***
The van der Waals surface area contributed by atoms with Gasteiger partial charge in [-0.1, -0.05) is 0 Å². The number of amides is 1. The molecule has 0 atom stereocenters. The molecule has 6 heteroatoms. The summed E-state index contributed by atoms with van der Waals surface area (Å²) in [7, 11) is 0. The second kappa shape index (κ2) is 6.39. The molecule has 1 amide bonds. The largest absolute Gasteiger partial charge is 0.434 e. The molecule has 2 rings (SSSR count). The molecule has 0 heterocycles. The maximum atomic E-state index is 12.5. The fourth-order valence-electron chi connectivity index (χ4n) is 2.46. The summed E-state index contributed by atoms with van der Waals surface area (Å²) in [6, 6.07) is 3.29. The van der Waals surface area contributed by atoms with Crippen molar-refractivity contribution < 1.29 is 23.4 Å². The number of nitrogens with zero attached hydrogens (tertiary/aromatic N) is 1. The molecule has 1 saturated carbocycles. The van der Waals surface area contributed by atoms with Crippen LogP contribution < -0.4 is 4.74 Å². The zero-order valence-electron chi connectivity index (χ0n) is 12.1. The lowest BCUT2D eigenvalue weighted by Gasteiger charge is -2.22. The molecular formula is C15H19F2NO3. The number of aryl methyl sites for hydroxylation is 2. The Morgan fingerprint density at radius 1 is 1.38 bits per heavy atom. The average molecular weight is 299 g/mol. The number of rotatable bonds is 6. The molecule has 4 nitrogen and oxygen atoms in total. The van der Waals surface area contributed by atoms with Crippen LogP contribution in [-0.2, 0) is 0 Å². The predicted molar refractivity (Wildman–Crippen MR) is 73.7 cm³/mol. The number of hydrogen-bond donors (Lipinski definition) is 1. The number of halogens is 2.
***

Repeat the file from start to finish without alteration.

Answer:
The van der Waals surface area contributed by atoms with Gasteiger partial charge in [-0.1, -0.05) is 0 Å². The number of amides is 1. The molecule has 0 atom stereocenters. The molecule has 6 heteroatoms. The summed E-state index contributed by atoms with van der Waals surface area (Å²) in [7, 11) is 0. The second kappa shape index (κ2) is 6.39. The molecule has 1 amide bonds. The largest absolute Gasteiger partial charge is 0.434 e. The molecule has 2 rings (SSSR count). The molecule has 0 heterocycles. The maximum atomic E-state index is 12.5. The fourth-order valence-electron chi connectivity index (χ4n) is 2.46. The summed E-state index contributed by atoms with van der Waals surface area (Å²) in [6, 6.07) is 3.29. The van der Waals surface area contributed by atoms with Crippen molar-refractivity contribution < 1.29 is 23.4 Å². The number of nitrogens with zero attached hydrogens (tertiary/aromatic N) is 1. The molecule has 1 saturated carbocycles. The van der Waals surface area contributed by atoms with Crippen LogP contribution < -0.4 is 4.74 Å². The zero-order valence-electron chi connectivity index (χ0n) is 12.1. The lowest BCUT2D eigenvalue weighted by Gasteiger charge is -2.22. The molecular formula is C15H19F2NO3. The number of aryl methyl sites for hydroxylation is 2. The Morgan fingerprint density at radius 1 is 1.38 bits per heavy atom. The average molecular weight is 299 g/mol. The number of rotatable bonds is 6. The molecule has 4 nitrogen and oxygen atoms in total. The van der Waals surface area contributed by atoms with Crippen LogP contribution in [-0.2, 0) is 0 Å². The predicted molar refractivity (Wildman–Crippen MR) is 73.7 cm³/mol. The number of hydrogen-bond donors (Lipinski definition) is 1. The number of halogens is 2.